There ’tis, dammit! There’s the dago’s cell! Now, have at ’im and stop smacking me with that damn thing already!”

He indicates the open cell with a wave of regret. Though he knows it is far from likely, he fears Antonio might actually be in there waiting for them.
Dumb wop if it’s true
, he thinks. Tears mix with blood on Beauregard’s cheek as he crosses himself and watches the men swagger to the mouth of the cell, the rank smell of their murderous hearts sickening his own.

Chapter nine

The Cell Has No Walls

 

The odor is foul in these new surroundings. Antonio’s foot kicks against something that makes a dull clang and suddenly he understands the source of the odor. A bucket. Parish Prison standard issue. Recently used.

Theory: He is in an ordinary Parish Prison cell. Standard issue. He confirms this theory by sense of touch. Eight feet. Four feet. Cot. He stands on the cot. Touches the ceiling. Seven feet.

Standard.

The only difference is that there is no barred door. He steps down from the cot. Sits. His legs are trembling.

The cot is oddly warm, as if someone has recently slept here. He lies down on it—the cot feels good to him, it’s almost like being home. He closes his eyes as if it matters. There is blackness either way.

Somehow, it is darker in this place than it was in the hallway. This is not possible. No light is no light. Blackness is blackness. But still, it feels darker. There is always something darker, he thinks. Idle thoughts. There is no time for philosophizing about varying degrees of total darkness. Antonio Carolla reflects purposefully, thinks of a plan.

He will stay here a day or two. He can go without food and water for that long. Then, after the authorities regain control of the prison, he will yank open the tomb-like door and surrender himself to the warden. The warden will have to turn him loose—he is, after all, innocent and recently acquitted of all charges.

Having a plan feels good and his heartbeat slows. His mind drifts in and out of sleep as adrenaline subsides and morphine transforms his tired muscles into pools of warm water. He curses himself for taking the last two pills so soon—he will suffer mightily in the coming days as the terrors of withdrawal begin. But it will be all right.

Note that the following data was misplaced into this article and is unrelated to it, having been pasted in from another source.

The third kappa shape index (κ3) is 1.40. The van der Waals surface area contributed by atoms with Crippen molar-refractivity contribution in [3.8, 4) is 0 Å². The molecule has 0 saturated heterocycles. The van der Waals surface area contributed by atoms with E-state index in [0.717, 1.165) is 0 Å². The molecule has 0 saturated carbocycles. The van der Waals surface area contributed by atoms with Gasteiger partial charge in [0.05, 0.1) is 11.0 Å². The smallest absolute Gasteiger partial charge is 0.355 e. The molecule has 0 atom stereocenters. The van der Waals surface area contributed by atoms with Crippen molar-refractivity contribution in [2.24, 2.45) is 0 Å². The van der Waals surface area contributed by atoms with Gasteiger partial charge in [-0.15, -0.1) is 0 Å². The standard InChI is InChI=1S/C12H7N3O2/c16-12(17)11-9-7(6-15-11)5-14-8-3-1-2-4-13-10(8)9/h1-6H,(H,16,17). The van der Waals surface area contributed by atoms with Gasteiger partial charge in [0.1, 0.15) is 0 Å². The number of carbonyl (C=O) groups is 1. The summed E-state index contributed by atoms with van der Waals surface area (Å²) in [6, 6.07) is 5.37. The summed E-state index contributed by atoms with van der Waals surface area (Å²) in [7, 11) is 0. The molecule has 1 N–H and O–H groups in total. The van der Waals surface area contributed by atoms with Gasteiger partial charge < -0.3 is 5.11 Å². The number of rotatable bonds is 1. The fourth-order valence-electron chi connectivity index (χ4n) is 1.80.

Drifting. The air and his skin join the warm water of his muscles. From force of habit, he reaches a hand up to the wall alongside the cot. Brushes his fingers against clammy stone. His fingers trace etched impressions:

D O M

He jerks awake. Adrenaline jumps back to life in his brain. This is wrong. This is very, very wrong. He continues to feel out the letters:

I N I C K

It is not possible that he is back in his old cell. He traces the letters again. He is wide awake. This is not possible. He must think.

He gets up from the cot. His legs wobble beneath him.

He walks to the other end of the cell. In this standard issue Parish Prison cell, he should only be able to take five steps. He takes six. Then seven. Eight. Nine.

Thirty.

Still, he walks forward. The cell has no walls.

This is a dream of morphine,
he thinks.
It must be so.

He rubs at his eyes.

Upon lifting hands from eyes, Antonio Carolla sees the familiar starburst patterns that every human sees after rubbing his eyes in the dark. The pinpricks of phantom light within the confines of his eyeballs give him minor comfort. They are, at least, not black. He stares at the kaleidoscope designs that dance beneath his eyelids like will o’ the wisps, focuses on them. He adores the light inside his eyes. It is light. Some kind of light. Its circles and patterns feel like silent laughter.

 

*

The torchlight of the seven vigilantes fills the cell with deep orange to reveal the body of Antonio Carolla, lying face down on the floor near his cot, not breathing. Beauregard stands back and away, still dizzy from blows, eases himself back into the hall. The men quietly tie Antonio’s hands and feet, as they would any prisoner, and drag his body through the innards of the prison towards the light of day. In the square outside they fashion a noose, throw the long end of the rope over the low hanging branch of an ancient oak. Their blood warms as the crowd roars its approval. Beauregard looks on, head in hands. He cannot believe they mean to execute a corpse. Neither the killers nor Beauregard realize that Antonio is not yet dead.